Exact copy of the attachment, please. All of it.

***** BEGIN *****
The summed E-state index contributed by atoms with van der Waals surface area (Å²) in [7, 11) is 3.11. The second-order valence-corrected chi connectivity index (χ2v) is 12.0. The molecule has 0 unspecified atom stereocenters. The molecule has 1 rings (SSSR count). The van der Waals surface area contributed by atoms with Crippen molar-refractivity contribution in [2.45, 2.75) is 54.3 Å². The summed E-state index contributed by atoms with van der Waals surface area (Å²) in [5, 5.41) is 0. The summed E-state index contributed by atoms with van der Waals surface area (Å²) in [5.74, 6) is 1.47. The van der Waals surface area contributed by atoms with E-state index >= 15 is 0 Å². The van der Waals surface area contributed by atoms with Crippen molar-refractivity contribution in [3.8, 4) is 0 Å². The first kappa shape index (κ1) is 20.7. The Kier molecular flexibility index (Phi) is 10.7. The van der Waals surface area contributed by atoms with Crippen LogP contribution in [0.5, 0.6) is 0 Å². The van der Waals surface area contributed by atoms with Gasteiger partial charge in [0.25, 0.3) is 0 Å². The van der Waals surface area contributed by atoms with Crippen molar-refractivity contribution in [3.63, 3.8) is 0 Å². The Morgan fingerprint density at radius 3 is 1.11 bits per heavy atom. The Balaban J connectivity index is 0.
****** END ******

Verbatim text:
The summed E-state index contributed by atoms with van der Waals surface area (Å²) in [7, 11) is 3.11. The second-order valence-corrected chi connectivity index (χ2v) is 12.0. The molecule has 0 unspecified atom stereocenters. The molecule has 1 rings (SSSR count). The van der Waals surface area contributed by atoms with Crippen molar-refractivity contribution in [2.45, 2.75) is 54.3 Å². The summed E-state index contributed by atoms with van der Waals surface area (Å²) in [5, 5.41) is 0. The summed E-state index contributed by atoms with van der Waals surface area (Å²) in [5.74, 6) is 1.47. The van der Waals surface area contributed by atoms with E-state index >= 15 is 0 Å². The van der Waals surface area contributed by atoms with Crippen molar-refractivity contribution in [3.8, 4) is 0 Å². The first kappa shape index (κ1) is 20.7. The Kier molecular flexibility index (Phi) is 10.7. The van der Waals surface area contributed by atoms with Crippen LogP contribution in [0.5, 0.6) is 0 Å². The van der Waals surface area contributed by atoms with Gasteiger partial charge in [0.25, 0.3) is 0 Å². The van der Waals surface area contributed by atoms with Crippen molar-refractivity contribution in [3.63, 3.8) is 0 Å². The Morgan fingerprint density at radius 3 is 1.11 bits per heavy atom. The Balaban J connectivity index is 0.